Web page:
home fires burning
Thanks to Erika for posting my video onto her Flickr account!
The past few days we’ve been without home heating, that is, a central heating system we take for granted in most homes in the developed world. Ours is a natural gas-fired hot water system, and one of the valves in the many metres of copper piping down in the crawl space has failed. I don’t fully understand its workings but husband has been chasing around for some parts that are now scarce for this almost 25 year old system that has been fairly energy efficient for us. Another example of technology leaving us behind, a recurring pet peeve of mine!
So, we are presently heating our home with a wood-burning fireplace, updated long ago with an insert with a glass door and an electric fan. Located in the living room at one end of the house, the further reaches barely get warm. A portable electric heater is handy for a quick warmup in the bathrooms when needed, and I prepare some oven cooked dishes to warm the kitchen. So we’re doing alright, better than during some storms with power outages, including two years ago.
But our carbon footprint has grown bigger this week! The fireplace insert really should be replaced with one that has a catalytic converter so what comes out of the chimney would be less polluting but normally we rarely use it. The wood is from trees we’ve cut down or pruned on our own property plus scrap lumber leftovers from renovations. It’s all a reminder of how much harder it used to be before modern technology – go out and chop trees into enough firewood to last the winter (we do live in Canada after all) and make sure you keep the fire burning with numerous trips to the woodpile.
Many homes, especially the older ones were not designed all that well to conserve heat. When we moved to Vancouver in the early 70′s, after living in Winnipeg and northeast BC, we were aghast to find homes in Vancouver with little insulation and single-glazed windows! Sure it’s milder here, but we still need heat indoors while not heating the outdoors! Fireplaces were, and many still are, open and drafty and not often centrally situated for heating the whole home. That was our home before we renovated but the fireplace is still not central.
I’m recalling my maternal grandparents’ farmhouse in Finland, built in the beginning of the 20th century I think. The central large multi use room, the tupa, had a huge brick wood burning oven in the very middle of the house so the heat it produced warmed all the rooms that would back its chimney. Grandmother would bake breads and casseroles and stews in it all day while the house was kept warm with the bricks retaining heat overnight.
‘Modern’ city homes, like my aunt’s, had ceramic tiled corner fireplaces or kaakeliuunit, based on the same principles. We saw these same kind, but of course more ornate, in the massive palaces in St. Petersburg.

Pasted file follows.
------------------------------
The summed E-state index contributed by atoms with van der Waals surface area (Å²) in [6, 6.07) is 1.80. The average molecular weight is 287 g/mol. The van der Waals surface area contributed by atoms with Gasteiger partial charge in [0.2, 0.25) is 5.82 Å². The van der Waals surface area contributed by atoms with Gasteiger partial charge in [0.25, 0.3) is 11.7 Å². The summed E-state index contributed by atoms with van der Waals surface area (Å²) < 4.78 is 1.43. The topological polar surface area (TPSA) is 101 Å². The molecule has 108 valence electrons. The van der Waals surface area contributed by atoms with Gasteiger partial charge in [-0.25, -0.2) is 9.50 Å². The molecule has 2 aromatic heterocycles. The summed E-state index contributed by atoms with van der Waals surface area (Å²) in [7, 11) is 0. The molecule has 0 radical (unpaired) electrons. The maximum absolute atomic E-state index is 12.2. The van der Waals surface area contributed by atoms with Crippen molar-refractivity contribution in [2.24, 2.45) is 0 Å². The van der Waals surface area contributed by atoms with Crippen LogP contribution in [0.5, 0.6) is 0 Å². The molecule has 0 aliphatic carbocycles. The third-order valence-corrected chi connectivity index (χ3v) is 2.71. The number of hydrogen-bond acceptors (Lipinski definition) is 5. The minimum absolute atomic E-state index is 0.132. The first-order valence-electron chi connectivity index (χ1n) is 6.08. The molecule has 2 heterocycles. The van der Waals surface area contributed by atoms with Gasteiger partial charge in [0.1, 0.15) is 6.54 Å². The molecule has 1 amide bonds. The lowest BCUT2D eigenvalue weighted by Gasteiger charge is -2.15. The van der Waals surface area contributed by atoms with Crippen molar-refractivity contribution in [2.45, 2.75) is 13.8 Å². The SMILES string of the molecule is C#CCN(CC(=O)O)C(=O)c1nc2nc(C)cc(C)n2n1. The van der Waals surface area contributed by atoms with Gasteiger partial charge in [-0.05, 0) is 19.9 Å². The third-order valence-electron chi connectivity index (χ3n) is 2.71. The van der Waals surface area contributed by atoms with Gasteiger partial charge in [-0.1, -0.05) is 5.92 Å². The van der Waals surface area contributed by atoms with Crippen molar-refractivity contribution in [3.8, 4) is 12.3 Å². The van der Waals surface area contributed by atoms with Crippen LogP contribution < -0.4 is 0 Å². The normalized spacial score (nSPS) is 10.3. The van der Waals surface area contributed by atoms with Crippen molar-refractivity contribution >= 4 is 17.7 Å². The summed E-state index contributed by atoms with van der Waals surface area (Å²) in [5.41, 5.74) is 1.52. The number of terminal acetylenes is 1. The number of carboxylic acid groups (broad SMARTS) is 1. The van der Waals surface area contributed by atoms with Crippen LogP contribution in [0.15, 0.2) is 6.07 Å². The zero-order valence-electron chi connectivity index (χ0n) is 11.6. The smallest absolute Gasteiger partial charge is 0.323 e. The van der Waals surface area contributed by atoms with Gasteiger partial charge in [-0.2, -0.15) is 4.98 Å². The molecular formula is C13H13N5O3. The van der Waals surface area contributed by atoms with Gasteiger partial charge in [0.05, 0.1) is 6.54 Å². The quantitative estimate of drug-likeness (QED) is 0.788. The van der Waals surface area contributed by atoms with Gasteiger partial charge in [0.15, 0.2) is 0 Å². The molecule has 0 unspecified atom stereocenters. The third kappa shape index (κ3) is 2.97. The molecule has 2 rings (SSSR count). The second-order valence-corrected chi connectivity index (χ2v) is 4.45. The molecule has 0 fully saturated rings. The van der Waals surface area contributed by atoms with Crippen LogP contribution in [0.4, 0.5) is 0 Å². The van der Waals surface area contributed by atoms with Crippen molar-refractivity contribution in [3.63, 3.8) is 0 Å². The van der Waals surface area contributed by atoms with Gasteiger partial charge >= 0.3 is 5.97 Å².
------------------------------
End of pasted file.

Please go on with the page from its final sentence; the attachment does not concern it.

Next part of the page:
Back to the present… and the future…
What will our future be like without relatively clean and easy to transport fuel like natural gas for home heating? That future is closer than we think while the immense tar sands operation in northern Alberta uses up our precious and finite natural gas plus water resources in the extraction process. Canada is blessed with natural gas but it is finite and needed in Canada, a cold northern nation. We are wasting this most precious resource on the most environmentally polluting industry on this earth! It makes me embarrassed to be Canadian, do you hear, Mr. Harper?
As I’m writing this, I’m also aware that it is Remembrance Day today. I acknowledge the losses of lives in the wars, with our grandfathers, fathers and uncles fighting too. Stephen Hume’s column today on also remembering the continuing suffering of those that did NOT die is well worth reading and remembering. As I’ve written here each year (search), I strongly prefer that this day be turned instead to a focus on ending wars and promoting peace. Our Canadian soldiers used to be peace keepers, not fighting other people’s wars and sending home the dead every week!
Now, you may wonder, how on earth did I get from the subject of home heating to the subject of war and peace? When I came up with the title for this post, the phrase sounded familiar so I looked up the source of this expression and found these answers:
keep the home fires burning:
Fig. to keep things going at one’s home or other central location. (From a World War I song.) [and] to keep your home pleasant and in good order while people who usually live with you are away, especially at war
And this: a You Tube video of old Canadian war posters set to the song Keep the Home Fires Burning.
A lovely song but many of the posters made my skin crawl! Will we ever learn the lessons of history and wars and the environmental damage we have been and are still doing? The connections are just too startling and scary. Peace — might it be good for the environment?!
P.S. Another reason for Canadians to be grateful on November 11th. I’d forgotten this event in our history.